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Ralph Turner:
This is the message board for the SUNYAC.  Thanks to John McGraw for compiling these homepages.

(Please send corrections to me, and I will forward them as needed.)

State University of New York Athletic Conference (SUNYAC)

Conference Webpage: http://www.sunyac.com/baseball

Cortland:   http://www.cortland.edu/athletics/baseball

Brockport: http://www.brockport.edu/~athletics/baseball

Oneonta:  http://www.oneonta.edu/academics/athletics/baseball/bsbindex.html

Plattsburgh:  http://web.plattsburgh.edu/athletics/cardathletics/baseball/

Oswego:  http://www.oswego.edu/athletics/teams/baseball/index.html

Fredonia: http://www.fredonia.edu/athletics/baseball

SUNYIT:   http://wildcats.sunyit.edu/baseball

New Paltz: http://athletics.newpaltz.edu/baseball

Ralph Turner:
We are beginning to see a few fans from the SUNYAC.  Please post your messages on this board. Welcome!

John McGraw:
That means you!  :)

O.K., since it's Friday night and we're tired (nobody left at home except us empty nesters - boy do I hate that expression), I would like to know how the different conferences/leagues compare to one another.  U. of Rochester has some single games scheduled against Brockport, Cortland and Ithaca, and these teams are ranked fairly high on the D3 national rankings.

What prompts players to choose these particular schools?  Is is just for the caliber of baseball, or the financial aspect of things?  Is it location?  I know back here in the Chicago area, many kids don't want to leave their surrounding area, or should I say that the parents don't want them to far from home.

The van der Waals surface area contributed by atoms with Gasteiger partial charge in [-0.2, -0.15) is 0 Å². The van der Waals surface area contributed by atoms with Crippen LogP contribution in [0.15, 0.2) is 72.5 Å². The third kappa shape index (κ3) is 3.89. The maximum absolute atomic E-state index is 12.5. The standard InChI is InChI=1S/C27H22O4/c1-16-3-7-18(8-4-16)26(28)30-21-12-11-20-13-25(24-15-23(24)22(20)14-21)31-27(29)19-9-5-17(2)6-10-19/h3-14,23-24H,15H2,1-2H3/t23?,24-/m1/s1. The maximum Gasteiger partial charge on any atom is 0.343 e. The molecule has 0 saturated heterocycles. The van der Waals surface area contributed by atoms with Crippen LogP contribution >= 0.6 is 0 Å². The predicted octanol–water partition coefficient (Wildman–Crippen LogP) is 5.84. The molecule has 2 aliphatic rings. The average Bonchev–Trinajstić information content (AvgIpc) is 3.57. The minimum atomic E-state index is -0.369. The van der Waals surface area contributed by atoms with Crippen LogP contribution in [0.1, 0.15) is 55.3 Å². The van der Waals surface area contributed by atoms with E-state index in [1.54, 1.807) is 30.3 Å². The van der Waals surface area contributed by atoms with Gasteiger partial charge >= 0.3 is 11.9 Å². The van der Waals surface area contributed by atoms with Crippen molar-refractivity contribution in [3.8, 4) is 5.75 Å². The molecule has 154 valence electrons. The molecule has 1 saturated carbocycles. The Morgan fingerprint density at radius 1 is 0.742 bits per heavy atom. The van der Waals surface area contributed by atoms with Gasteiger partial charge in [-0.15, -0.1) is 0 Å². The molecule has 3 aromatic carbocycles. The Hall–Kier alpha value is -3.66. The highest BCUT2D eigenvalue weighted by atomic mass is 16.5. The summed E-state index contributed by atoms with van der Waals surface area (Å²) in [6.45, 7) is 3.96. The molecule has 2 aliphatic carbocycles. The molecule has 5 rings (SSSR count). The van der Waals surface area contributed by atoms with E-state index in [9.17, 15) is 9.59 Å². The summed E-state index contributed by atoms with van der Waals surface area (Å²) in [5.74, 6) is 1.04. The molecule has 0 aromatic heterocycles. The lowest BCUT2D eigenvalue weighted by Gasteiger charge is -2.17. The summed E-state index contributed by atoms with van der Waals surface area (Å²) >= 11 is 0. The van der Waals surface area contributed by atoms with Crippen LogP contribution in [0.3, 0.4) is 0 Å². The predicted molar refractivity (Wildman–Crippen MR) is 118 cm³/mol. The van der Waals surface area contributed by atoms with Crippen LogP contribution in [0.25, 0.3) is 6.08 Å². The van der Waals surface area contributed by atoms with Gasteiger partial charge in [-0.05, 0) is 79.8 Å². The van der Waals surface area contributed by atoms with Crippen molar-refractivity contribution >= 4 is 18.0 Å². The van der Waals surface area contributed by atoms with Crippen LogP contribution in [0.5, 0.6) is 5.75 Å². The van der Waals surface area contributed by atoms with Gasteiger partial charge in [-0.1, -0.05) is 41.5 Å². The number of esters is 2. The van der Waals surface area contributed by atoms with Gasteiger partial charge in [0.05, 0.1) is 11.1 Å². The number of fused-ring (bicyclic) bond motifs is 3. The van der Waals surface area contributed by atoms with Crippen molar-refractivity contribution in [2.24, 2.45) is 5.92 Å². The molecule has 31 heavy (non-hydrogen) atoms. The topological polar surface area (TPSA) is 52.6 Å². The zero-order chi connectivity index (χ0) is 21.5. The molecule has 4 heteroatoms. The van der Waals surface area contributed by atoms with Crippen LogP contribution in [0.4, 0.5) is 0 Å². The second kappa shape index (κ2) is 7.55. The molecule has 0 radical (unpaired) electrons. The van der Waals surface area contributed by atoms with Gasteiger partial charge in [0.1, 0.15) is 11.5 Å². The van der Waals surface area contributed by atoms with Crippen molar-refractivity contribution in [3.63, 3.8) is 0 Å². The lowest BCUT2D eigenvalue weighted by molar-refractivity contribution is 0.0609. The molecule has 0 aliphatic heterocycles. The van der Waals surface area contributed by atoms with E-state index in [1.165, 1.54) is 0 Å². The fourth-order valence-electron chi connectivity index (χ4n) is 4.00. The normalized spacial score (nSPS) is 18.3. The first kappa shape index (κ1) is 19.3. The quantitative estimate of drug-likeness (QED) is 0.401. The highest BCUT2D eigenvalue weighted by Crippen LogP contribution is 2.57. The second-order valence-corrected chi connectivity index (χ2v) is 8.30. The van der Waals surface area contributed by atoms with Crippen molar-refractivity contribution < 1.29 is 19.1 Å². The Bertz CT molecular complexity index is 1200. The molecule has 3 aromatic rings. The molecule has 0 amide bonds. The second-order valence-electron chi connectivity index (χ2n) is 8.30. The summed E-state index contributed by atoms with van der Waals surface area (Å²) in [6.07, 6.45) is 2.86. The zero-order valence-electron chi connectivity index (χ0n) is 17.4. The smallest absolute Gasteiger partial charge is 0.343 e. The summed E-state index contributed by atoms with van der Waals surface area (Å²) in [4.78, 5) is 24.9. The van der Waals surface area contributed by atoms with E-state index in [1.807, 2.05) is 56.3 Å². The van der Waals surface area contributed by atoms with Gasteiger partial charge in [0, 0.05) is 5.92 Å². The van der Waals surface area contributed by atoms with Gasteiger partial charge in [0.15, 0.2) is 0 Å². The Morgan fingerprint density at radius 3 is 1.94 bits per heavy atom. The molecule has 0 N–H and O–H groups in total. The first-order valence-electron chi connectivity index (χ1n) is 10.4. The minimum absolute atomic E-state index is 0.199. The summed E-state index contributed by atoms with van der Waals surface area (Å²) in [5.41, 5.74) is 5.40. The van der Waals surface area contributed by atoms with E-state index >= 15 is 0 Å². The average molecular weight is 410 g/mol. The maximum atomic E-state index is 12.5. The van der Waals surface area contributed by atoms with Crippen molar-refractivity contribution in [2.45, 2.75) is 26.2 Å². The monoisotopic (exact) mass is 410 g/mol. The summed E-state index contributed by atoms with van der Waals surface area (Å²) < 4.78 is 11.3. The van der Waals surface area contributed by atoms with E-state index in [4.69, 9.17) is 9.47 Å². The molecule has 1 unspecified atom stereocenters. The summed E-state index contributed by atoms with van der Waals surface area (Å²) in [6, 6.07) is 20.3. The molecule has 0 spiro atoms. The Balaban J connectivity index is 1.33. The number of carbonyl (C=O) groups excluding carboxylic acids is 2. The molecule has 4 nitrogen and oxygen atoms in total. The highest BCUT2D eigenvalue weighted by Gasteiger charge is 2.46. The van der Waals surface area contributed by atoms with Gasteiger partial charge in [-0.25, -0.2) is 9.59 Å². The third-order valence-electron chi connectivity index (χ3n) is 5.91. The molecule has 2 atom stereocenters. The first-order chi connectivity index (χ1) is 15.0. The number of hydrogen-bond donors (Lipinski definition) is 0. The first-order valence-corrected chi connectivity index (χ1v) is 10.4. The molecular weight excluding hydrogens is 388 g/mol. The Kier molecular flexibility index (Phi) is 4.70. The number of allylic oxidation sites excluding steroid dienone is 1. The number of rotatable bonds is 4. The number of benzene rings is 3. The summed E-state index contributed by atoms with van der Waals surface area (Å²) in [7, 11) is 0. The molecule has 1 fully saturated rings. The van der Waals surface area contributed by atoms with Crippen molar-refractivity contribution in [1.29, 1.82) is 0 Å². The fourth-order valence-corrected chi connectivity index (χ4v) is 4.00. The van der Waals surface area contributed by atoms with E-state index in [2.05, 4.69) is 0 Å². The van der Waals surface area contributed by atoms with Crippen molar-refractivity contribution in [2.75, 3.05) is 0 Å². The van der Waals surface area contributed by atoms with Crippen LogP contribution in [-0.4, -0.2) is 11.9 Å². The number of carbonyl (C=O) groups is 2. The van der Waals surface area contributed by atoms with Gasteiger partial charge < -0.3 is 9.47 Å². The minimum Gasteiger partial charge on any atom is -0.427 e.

I know that there are several good teams, like RPI, in Rochesters conference that are pretty good as well.  How would you rank these school baseball teams to lets say, a D2 school?  We have several good teams in our area that are ranked, and knowing some of those players, I'm trying to figure-out why they are so good, since I don't see that much talent there.  Is that why some of the teams in our conference, and across New York considered weak?

A little information might help me understand the New York teams, and for that matter, how D3 baseball is perceived to be compared to D2, JUCO's, and NAIA players and teams.

John McGraw:
A lot of different things go into a kid choosing where he wants to play. It isn't just exclusive to New York. I think the main factors are 1) Does he feel comfortable there and 2) Does he like the coach?

Because, you don't want to go somewhere that you don't feel comfortable and don't fit in. When I visited Ithaca, I felt comfortable right away and realized that's where I wanted to go to school. When I visited a certain SUNY campus, which I won't name, I didn't feel comfortable there and felt like everyone thought they were better than me.

And with the coach, you're not going to choose to play for someone you don't like. You're basically paying to play baseball unless you have a financial need-based scholarship. And even then, you're still paying to go to school. If you like the coach, all the better. Say I visit school A, everything seems good there, but I'm not really a fan of the coach for whatever reason. I visit Cortland, meet Joe Brown, like him a lot and like the campus. Chances are, I'm going to consider going to Cortland.

And with the pay to go to school, that impacts your decision too. Some schools are just out of kids price ranges, even with the financial aid packages schools give out these days. A SUNY school may be more financially attractive than a private, especially with the stark difference in tuition costs.

There's also academics and what major people want to explore. Division III's aren't baseball factories so you're actually going to be using your degree after graduation. You hopefully want to go to the best school for your major. If you want to be an engineer, then you might consider RPI. If you want to be a baseball coach, Ithaca, Cortland or Brockport are all good options. And other schools are good for other things.

In the end, you want to pick the best school possible for your development, both as a person and as a baseball player. Sure,playing baseball is great in college, and when you graduate and don't go pro, you've got a solid education to fall back on. And those baseball experiences can always be translated over to life and where can you best prepare for life.

Jeez, I should work as an admissions conselor or something. How'd I end up as a baseball broadcaster LOL


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